Stockport Heritage Trust
Protecting the past for future generations
Registered charity no. 700124
EU Cookie Law: This website uses Google Analytics to monitor visitor numbers without storing personally identifiable details. Click here to find out more and/or opt out.
Crewel work bed hangings
Sections of the Curtain being Stitched
Work on the hangings began by embroidering small designs copied from an authentic pattern. As a result, lots of small pieces of work were completed and appliqued (cut out and sewn on with an outline which made it look original to the fabric) on to the large linen curtain which had been stretched onto a frame.
Stitchers busy working in 2006
Work progressed considerably in a year, this picture taken, November 2007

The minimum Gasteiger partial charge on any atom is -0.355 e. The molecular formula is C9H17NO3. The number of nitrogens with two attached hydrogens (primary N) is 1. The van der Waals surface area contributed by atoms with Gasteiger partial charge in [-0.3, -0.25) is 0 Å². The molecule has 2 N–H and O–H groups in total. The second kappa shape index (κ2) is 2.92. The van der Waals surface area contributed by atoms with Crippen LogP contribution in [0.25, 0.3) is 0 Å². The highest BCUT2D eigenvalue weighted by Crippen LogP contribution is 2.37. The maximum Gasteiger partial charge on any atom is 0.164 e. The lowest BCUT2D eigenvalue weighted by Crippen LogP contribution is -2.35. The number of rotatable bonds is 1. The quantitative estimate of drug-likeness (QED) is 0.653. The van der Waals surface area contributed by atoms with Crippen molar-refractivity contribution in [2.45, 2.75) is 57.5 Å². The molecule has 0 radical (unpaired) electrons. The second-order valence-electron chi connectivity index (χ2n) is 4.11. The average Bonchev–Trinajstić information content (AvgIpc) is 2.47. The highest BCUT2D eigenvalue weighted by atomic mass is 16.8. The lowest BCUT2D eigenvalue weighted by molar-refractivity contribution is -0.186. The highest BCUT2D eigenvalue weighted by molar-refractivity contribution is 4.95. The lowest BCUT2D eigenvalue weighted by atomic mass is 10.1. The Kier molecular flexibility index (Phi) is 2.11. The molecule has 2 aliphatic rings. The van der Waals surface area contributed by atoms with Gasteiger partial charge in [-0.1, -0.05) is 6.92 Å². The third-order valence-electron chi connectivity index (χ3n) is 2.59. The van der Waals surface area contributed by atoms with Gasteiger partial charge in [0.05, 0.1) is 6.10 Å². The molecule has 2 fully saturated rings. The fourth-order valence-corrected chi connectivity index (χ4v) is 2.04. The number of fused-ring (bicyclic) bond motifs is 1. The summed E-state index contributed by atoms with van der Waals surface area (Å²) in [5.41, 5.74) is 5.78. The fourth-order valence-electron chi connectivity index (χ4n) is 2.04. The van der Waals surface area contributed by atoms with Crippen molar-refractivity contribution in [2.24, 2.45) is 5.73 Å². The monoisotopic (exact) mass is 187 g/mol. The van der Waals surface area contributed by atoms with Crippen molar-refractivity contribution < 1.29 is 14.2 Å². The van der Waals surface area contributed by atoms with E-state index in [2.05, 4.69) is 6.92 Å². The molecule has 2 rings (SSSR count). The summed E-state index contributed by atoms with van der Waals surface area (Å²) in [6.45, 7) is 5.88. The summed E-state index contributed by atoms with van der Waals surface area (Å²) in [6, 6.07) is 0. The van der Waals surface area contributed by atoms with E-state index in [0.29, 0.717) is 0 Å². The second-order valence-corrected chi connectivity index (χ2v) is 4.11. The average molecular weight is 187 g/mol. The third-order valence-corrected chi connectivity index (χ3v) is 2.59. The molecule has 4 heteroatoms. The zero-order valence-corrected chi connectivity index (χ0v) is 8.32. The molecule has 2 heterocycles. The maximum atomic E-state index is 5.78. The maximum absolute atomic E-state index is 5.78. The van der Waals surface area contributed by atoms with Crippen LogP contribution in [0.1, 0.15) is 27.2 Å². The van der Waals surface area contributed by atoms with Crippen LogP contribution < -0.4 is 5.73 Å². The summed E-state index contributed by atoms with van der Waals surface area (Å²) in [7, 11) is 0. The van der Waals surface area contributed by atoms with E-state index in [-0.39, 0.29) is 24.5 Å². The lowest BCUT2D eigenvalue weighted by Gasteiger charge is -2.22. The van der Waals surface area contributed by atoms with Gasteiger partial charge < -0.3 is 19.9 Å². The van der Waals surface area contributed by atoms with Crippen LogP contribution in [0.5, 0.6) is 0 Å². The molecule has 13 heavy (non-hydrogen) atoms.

By March 2008, the curtain had been rolled on to start work further up, allowing a brief glimpse at the work so far (slideshow left), and was finished in November.
The reverse side, showing tidying up of threads
The word 'crewel' refers to the actual wool used, rather than the type of stitches. It generally means two threads of wool twisted together to make one strand.
This kind of embroidery became very popular in the 17th Century, and although there were professional embroiderers employed by the rich, the work would also be done by members of the household, especially the ladies, with plenty of time on their hands. Having seen how dark some of the rooms were, and the terrible quality of lighting available though, if a lady were to busy her evenings with the needle, I hate to think what it would have done to her eyesight!
The materials for the embroideries were authentic, to the 17th Century with wools dyed in the original processes being sourced from France. You can find out more about this on their website http://www.renaissancedyeing.com.
The linen too, was the same as that used nearly 400 years ago.
Work then continued on the other curtains, until completion in 2011.
The fully decorated bed can now be viewed by visitors to Staircase House.
|£2 Guide Books|